Italian startups: Changemakers for Expo 2015: the Finalists

Expo Milano 2015 and Telecom Italia revealed the names of the 10 teams that will be enrolled in the 8-week managerial development course

01-02-201314:03by
Credits ANSA/RAINER JENSEN
Credits ANSA/RAINER JENSEN

Changemakers for Expo Milano 2015, the business incubator and accelerator program aimed at young talents with a world-changing idea, got to its final phase.

After screening 583 applications from October to December, the organization led by Expo Milano 2015 and Telecom  Italia revealed the names of the 10 teams that will be enrolled in the 8-week managerial development course that will take place in Milan in March and April.

During this time 16 lecturers and 50 mentors will work side by side with the winners and help them develop their idea. At the end of the 2 month period, the most scalable and innovative ones will be presented to potential investors and business partners.

It took the creation of a new word, Changemakers, to describe a brand new category of characters that will reshape the future of our society, soon and significantly.

A Changemaker is a young professional, mainly under 30, who works in teams and is visionary enough to come up with an idea that can have a positive impact on at least one million people.

The idea needs to be innovative, scalable, sustainable and its outcome must be measurable. We already knew these features since the launch of the call for ideas four months ago, but today we can finally add the most important one: a Changemaker is a founder of one of the following 10 startups.

Orange Fiber: bridging two Italian excellences, namely fashion industry and citrus fruits and thanks to nanotechnologies and R&D, the startup developed clothes made with citrus wastes that release vitamins A, C and D through the skin. All the clothes are made by underprivileged people, which adds a positive social impact to the initiative.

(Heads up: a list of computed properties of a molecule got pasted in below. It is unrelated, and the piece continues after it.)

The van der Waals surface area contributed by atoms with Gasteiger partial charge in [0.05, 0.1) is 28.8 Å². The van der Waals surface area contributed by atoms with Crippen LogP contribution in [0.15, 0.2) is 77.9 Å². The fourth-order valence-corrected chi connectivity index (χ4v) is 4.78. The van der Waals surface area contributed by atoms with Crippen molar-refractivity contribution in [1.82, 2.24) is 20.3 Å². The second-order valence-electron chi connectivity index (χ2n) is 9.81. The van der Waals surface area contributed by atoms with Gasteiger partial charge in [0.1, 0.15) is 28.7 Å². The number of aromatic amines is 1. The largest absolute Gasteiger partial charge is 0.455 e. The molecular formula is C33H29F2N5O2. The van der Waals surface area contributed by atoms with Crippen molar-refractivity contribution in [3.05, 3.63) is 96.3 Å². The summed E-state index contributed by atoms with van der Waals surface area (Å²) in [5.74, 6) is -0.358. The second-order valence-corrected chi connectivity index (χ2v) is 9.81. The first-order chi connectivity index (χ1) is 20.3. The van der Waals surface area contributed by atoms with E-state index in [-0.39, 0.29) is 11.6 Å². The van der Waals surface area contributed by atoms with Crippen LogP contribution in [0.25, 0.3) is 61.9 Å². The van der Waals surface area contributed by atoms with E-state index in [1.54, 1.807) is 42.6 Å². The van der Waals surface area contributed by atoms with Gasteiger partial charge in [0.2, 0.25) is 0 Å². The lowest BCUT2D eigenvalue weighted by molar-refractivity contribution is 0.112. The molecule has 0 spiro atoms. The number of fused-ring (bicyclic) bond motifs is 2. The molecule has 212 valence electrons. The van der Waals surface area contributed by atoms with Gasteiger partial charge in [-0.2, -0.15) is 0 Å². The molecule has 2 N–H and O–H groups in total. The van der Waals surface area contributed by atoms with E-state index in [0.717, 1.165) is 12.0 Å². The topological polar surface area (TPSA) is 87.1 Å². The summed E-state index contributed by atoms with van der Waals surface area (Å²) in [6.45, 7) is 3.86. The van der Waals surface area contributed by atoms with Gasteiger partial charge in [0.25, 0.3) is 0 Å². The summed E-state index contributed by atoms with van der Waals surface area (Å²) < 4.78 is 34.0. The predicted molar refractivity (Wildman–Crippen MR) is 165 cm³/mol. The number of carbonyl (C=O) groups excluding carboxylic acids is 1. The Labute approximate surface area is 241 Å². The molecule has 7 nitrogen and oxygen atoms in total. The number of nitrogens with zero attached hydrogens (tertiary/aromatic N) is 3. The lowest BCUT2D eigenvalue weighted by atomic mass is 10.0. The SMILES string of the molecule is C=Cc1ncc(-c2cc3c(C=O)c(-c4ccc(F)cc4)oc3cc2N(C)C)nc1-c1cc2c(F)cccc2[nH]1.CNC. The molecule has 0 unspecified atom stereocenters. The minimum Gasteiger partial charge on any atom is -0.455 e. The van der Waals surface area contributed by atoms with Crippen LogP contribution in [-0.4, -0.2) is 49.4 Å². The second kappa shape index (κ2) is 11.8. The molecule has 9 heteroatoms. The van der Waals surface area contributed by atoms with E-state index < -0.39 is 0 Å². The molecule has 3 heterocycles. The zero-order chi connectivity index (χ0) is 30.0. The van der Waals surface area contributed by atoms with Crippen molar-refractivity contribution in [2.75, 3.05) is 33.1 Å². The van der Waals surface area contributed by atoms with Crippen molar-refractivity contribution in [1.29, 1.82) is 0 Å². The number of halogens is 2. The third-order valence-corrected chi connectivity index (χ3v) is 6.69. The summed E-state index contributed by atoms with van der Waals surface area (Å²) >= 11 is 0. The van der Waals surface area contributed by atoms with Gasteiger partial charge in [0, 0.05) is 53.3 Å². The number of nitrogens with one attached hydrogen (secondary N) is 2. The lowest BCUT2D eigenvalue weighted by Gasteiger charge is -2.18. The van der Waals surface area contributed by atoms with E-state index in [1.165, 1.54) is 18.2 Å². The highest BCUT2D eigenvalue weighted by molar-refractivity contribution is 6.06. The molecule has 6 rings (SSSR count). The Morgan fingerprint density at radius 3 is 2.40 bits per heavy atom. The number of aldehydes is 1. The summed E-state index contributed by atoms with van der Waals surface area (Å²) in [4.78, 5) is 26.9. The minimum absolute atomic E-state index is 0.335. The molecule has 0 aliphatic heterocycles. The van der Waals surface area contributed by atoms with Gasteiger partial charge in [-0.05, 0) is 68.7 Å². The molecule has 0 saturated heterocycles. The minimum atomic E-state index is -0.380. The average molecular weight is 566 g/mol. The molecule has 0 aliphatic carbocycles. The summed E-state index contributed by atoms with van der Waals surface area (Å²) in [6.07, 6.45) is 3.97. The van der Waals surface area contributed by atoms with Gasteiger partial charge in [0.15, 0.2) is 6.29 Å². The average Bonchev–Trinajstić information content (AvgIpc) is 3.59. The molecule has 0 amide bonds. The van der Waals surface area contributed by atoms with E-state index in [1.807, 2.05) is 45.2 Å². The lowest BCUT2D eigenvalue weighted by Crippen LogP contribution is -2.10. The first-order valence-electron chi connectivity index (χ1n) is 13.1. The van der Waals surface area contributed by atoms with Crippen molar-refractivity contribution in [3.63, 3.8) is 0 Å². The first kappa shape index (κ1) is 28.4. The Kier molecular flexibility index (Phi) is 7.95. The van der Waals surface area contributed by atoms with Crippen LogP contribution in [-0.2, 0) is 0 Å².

Fifth Element Project: a platform aimed at developing thorough therapies for autistic children by analysing their ludic activity through sensor movements linked to a game console. This allows doctors to provide them with personalized and interactive therapies.

Tooteko: how would the world look like if objects could speak? Tooteko makes any surface clickable, then, thanks to ultrasounds, it applies an audio track to it. Among the many possible uses of this technology is the aid to blind people in getting information from objects.

Trail Me Up: a website that provides guided virtual tours to places which are accessible exclusively by walking. Images are acquired through a 360 degree camera mounted on the real traveller’s backpack in order to give the same perspective as a live experience. Thanks to a sort of recruiting, anyone can receive the kit and act as a cameraman.

Smart Ground: an example of 3.0 agriculture, it is a digital platform aimed at managing production efficiently by reducing wastes and monitoring the harvest field through sensors.

Bircle: a mobile app that allows wheel chair users to download touristic guides that target their needs. Through the use of crowdsourcing, users can help increasing the size of the database.
Recyproco: a social network aimed at giving objects a second life in order to reduce wastes. Users can create online windows to exchange objects and, thanks to an algorithm, measure the environmental impact of the trade.

Brand Security: a digital weapon against counterfeiting. It consists of an invisible microchip (a technology called NFC) with a certificate embedded. It can be inserted in clothes or objects and be detected by a smartphone in order to verify their authenticity.

Panpan – Ask Everywhere: a social information platform that allows to submit “geolocalized” questions via Twitter, targeting people in a specific area. An algorithm identifies the best answerers, i.e. the people that are more likely to answer the question properly.

Knock’nswap: a platform for the exchange and sale of goods, competencies and time. Alongside with web space, it also uses dedicated physical spaces (Knock Corners) inside commercial centres, where the exchange or sale can take place.

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